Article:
• HIV testing
  • Biopsy of the lesion or fissure (as warranted)

Diagnostic Procedures

The diagnosis of anal fissure can usually be made on the basis of findings from a gentle perianal examination with inspection of the anal mucosa, in conjunction with a good history. In this case, no diagnostic procedures are required. A digital rectal examination (DRE) is painful and often can be deferred.

Occasionally, the fissure is not easily visualized, and anoscopy is required to see it. However, anoscopy is not well tolerated by a patient with an acute anal fissure, and the procedure can often be deferred, with the patient treated solely on the basis of symptoms. Occasionally, a topical application of 1-2% lidocaine facilitates the examination.

Patients who do not heal, those who have relief from symptoms with appropriate therapy, or those who have a recurrent anal fissure after surgical therapy should be evaluated further with anoscopy and rigid proctosigmoidoscopy to exclude other pathologies. Patients with chronic fissures tend to have less pain and can better tolerate either anoscopy or rigid proctosigmoidoscopy and should have this included in their evaluation.

Histologic Findings

The fissure is not usually excised; therefore, no pathology specimen is available for examination. When it is excised, the tissue typically exhibits nonspecific inflammation. If some of the muscle is accidentally excised with the fissure, the internal sphincter usually demonstrates fibrosis.



Approach Considerations

Failure of medical therapy to resolve the acute fissure is an indication for surgical intervention. The presence of a symptomatic chronic fissure is also an indication for surgery because few of these heal spontaneously.

The main contraindication to surgery for an anal fissure is impaired fecal continence, a state that could be exacerbated by surgery. This contraindication mostly applies to patients with minor incontinence (occasional seeping).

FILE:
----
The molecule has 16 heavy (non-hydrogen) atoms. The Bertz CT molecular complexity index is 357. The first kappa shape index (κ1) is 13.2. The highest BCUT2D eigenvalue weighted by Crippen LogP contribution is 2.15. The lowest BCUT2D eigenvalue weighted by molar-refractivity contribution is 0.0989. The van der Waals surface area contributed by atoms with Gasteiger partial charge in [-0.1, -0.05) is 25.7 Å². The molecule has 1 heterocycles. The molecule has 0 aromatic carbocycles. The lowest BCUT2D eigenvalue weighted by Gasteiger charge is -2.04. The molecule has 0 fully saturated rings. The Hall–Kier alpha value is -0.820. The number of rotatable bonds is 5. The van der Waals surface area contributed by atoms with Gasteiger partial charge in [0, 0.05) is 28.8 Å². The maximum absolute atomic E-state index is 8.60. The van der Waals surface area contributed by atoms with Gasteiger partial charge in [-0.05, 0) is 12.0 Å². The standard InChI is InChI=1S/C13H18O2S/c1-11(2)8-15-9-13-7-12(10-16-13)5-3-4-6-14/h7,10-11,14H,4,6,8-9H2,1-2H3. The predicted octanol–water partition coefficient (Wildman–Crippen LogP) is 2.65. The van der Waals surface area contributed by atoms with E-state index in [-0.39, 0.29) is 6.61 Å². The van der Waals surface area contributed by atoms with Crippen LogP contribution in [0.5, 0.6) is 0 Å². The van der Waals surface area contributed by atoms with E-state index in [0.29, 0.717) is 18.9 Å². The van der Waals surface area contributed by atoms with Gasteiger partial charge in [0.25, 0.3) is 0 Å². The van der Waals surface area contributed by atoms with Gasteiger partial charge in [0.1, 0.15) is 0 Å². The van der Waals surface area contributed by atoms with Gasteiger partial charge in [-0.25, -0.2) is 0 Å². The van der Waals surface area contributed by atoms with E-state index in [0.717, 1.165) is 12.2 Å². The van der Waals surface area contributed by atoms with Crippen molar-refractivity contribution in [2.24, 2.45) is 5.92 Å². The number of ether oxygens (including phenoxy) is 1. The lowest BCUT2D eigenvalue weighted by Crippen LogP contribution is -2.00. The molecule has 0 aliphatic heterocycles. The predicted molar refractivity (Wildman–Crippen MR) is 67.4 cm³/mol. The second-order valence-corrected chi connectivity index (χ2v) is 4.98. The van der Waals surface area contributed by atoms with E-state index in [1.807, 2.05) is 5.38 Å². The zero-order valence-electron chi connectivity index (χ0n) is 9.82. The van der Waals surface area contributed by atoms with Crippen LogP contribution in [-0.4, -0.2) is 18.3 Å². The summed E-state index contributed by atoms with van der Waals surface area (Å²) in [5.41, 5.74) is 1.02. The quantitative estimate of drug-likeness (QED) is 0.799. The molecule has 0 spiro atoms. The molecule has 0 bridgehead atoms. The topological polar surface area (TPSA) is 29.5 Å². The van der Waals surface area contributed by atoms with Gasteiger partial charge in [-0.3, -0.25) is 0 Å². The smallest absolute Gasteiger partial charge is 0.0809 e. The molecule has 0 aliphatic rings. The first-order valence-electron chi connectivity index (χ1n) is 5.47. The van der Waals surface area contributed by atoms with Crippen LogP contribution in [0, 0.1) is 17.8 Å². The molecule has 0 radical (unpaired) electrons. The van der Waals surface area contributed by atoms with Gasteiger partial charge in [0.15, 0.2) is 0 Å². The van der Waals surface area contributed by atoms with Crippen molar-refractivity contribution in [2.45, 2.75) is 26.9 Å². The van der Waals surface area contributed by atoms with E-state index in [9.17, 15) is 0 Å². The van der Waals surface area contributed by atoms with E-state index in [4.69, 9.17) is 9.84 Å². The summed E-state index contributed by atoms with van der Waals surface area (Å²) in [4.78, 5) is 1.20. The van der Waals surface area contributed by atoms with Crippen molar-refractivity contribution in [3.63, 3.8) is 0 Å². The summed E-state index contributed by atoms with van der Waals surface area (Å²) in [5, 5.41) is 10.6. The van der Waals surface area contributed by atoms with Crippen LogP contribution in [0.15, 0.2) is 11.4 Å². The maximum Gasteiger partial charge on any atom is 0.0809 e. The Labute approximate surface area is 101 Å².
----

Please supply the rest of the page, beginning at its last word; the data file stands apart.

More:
Patients with gross fecal incontinence (solid material) rarely develop fissures; however, those with irritable bowel syndrome and incontinence to liquid stool can develop fissures if they become constipated. These patients are at the most risk for surgical treatment of an anal fissure, because their typical bowel pattern is loose and harder to control.

The American Society of Colon and Rectal Surgeons (ASCRS) has published clinical practice guidelines on the management of anal fissure.[5] The American College of Gastroenterology (ACG) clinical guideline on the management of benign anorectal disorders includes recommendations for chronic anal fissure.[6] (See Guidelines.)

Medical Therapy

Initial therapy for an anal fissure is medical in nature, and more than 80% of acute anal fissures resolve without further therapy. The goals of treatment are to relieve the constipation and to break the cycle of hard bowel movement, associated pain, and worsening constipation. Softer bowel movements are easier and less painful for the patient to pass.

First-line medical therapy consists of therapy with stool-bulking agents, such as fiber supplementation and stool softeners. Laxatives are used as needed to maintain regular bowel movements. Mineral oil may be added to facilitate passage of stool without as much stretching or abrasion of the anal mucosa, but it is not recommended for indefinite use. Sitz baths after bowel movements and as needed provide significant symptomatic relief because they relieve some of the painful internal sphincter muscle spasm.

Recurrence rates are in the range of 30-70% if the high-fiber diet is abandoned after the fissure is healed. This range can be reduced to 15-20% if patients remain on a high-fiber diet.